• Galápagos fur seal,
  • Giant anteater,
  • and many others.

The lists are quite long, emphasizing the importance of conservation, environmental education, responsible tourism, and data collection on numerous species.

Where To Find Ecuador’s Wild Animals

Spotted pink flamingo at Laguna de los Flamingos

Ecuador has a well-developed conservation program. The government intends to set aside 32% of its territory for wildlife preservation by 2021. Despite its tiny size, Ecuador boasts numerous national parks, reserves, and refuges.

The national parks in Ecuador are:

Ecuador’s Ecological reserves are:

While the biological reserves in the country are the following:

  • El Quimi Biological Reserve
  • El Cóndor Biological Reserve
  • Limoncocha National Biological Reserve
  • Cerro Plateado Biological Reserve

There are ten wildlife refuges in the country, including:

  • El Zarza Wildlife Refuges
  • Isla Corazón y Fragata Wildlife Refuges
  • Pacoche Wildlife Refuges
  • El Pambilar Wildlife Refuges
  • Rio Muisne Estuary Swampland Wildlife Refuges

There are also several private refuges in Ecuador. This shows that the country is serious about preserving its natural resources including the rich wildlife they have.

Bottom Line

Blue footed boobie at Lobos Island

The Ecuadorian Amazon alone comprises around 300 mammal species, 800 fish species, 1,600 bird species, and 350 reptile species.

Oil exploration and timber cutting are two threats to the Amazon, and these activities have left an unmistakable mark on the Amazon basin’s westernmost regions. However, the situation in western Ecuador is far direr, with less than 5% of forests remaining intact. The majority of the destruction here is caused by cattle, followed by various forms of agriculture, particularly because coffee, bananas, and palm oil are such lucrative export commodities.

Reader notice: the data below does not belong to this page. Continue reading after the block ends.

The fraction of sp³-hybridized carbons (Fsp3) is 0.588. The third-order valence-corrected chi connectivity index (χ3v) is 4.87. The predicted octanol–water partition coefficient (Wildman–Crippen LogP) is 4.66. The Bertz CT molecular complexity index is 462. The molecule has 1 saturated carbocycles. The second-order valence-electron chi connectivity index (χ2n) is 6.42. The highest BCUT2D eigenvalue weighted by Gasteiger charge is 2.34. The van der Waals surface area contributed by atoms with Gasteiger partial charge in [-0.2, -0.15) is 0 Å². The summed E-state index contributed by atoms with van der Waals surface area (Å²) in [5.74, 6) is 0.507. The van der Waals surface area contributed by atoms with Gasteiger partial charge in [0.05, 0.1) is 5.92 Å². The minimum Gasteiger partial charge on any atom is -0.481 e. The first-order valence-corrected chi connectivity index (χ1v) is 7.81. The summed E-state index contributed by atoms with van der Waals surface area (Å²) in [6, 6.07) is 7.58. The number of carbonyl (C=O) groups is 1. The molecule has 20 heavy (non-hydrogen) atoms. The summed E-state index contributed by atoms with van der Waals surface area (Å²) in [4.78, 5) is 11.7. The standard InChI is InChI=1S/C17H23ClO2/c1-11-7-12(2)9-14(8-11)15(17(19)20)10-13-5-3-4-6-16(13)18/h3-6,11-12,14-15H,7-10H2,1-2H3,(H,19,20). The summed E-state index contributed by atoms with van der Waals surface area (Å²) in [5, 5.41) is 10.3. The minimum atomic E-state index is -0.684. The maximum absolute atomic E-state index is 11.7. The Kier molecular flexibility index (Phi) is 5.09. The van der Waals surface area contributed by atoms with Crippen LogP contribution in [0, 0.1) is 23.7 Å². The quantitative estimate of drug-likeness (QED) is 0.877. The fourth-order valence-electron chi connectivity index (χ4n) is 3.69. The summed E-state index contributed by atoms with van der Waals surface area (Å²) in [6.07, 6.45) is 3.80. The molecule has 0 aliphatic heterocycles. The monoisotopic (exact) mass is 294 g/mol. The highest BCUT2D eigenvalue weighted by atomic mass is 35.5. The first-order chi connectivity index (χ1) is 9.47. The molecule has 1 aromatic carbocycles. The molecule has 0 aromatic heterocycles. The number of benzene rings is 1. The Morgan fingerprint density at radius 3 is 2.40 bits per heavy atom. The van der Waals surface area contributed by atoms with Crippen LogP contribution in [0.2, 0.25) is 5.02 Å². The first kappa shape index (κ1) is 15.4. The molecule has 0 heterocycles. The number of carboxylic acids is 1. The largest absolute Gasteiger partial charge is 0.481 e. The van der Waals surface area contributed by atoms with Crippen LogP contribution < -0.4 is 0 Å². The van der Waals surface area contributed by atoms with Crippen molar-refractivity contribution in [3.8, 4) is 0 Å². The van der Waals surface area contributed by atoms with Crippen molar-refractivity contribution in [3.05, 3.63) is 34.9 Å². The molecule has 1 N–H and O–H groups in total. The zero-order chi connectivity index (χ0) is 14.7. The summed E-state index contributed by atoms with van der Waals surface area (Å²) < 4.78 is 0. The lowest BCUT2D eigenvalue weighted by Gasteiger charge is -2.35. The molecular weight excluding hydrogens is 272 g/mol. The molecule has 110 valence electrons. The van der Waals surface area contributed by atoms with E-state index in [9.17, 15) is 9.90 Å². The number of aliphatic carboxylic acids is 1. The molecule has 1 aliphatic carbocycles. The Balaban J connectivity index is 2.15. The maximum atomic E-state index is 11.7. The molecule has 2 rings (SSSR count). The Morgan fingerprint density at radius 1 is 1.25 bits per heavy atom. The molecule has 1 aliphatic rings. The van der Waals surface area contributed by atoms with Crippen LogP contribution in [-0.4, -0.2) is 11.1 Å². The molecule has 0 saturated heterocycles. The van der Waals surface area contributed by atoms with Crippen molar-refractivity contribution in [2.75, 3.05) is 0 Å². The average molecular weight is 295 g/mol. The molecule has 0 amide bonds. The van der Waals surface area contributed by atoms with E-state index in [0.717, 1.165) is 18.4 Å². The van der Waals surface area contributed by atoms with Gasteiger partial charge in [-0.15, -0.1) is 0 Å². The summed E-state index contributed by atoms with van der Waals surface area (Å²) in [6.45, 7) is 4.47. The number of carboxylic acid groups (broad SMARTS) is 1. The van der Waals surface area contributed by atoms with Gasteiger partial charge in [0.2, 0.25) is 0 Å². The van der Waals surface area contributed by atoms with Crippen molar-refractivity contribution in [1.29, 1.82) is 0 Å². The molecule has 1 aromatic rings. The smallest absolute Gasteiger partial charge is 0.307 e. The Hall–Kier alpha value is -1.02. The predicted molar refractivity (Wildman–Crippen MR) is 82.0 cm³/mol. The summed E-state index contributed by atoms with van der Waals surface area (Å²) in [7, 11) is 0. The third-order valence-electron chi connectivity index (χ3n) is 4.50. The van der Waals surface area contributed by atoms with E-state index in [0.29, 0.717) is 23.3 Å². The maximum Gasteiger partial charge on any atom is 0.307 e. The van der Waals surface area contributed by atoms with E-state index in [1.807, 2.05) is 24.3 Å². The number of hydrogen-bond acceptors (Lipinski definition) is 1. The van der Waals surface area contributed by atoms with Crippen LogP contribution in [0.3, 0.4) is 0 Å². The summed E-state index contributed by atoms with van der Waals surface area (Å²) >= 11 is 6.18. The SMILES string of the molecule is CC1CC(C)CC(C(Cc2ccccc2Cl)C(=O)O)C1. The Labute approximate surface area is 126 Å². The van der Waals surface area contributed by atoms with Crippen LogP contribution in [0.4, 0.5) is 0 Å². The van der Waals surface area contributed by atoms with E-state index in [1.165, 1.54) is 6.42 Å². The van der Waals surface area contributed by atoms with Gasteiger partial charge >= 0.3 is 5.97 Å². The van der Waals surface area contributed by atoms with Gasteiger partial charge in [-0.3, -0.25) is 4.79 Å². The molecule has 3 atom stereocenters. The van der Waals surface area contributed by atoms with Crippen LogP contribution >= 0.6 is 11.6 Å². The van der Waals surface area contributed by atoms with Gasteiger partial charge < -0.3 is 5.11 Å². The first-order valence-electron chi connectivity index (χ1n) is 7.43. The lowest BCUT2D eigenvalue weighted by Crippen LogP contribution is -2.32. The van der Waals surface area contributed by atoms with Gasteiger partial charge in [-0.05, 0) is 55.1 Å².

Nonetheless, there are voluntary conservation programs such as tree planting, trail construction, research studies, sustainable living, and food production, along with community projects that benefit the country’s natural resources in Ecuador.

These are critical for preserving what little remains and setting a good example for future efforts. Concerns in the country include the threat of imported species, mining, and climate change.

As responsible tourists, we should take part in helping with the preservation of Ecuador’s wildlife.

About the author

Oleg Galeev

I'm Oleg, and together with my wife, we've explored Ecuador and the Galapagos Islands, journeying through more than 20 cities (Quito, Cuenca, Banos, Tena, Puyo, Guayaquil, Riobamba, Otavalo, Mindo and more) and nearly every island in the Galapagos (including iconic ones such as Bartolome Island, San Cristobal Island, Isabela Island, Santa Cruz Island and more). In this blog, I give you my real thoughts about each place we visited. This info can help anyone planning a trip to the Galapagos Islands or mainland Ecuador. I'm just a traveler, not a tour company, so I'm not trying to sell anything. That means I'll tell you the truth—both the good and the bad — about traveling in Ecuador based on what we experienced.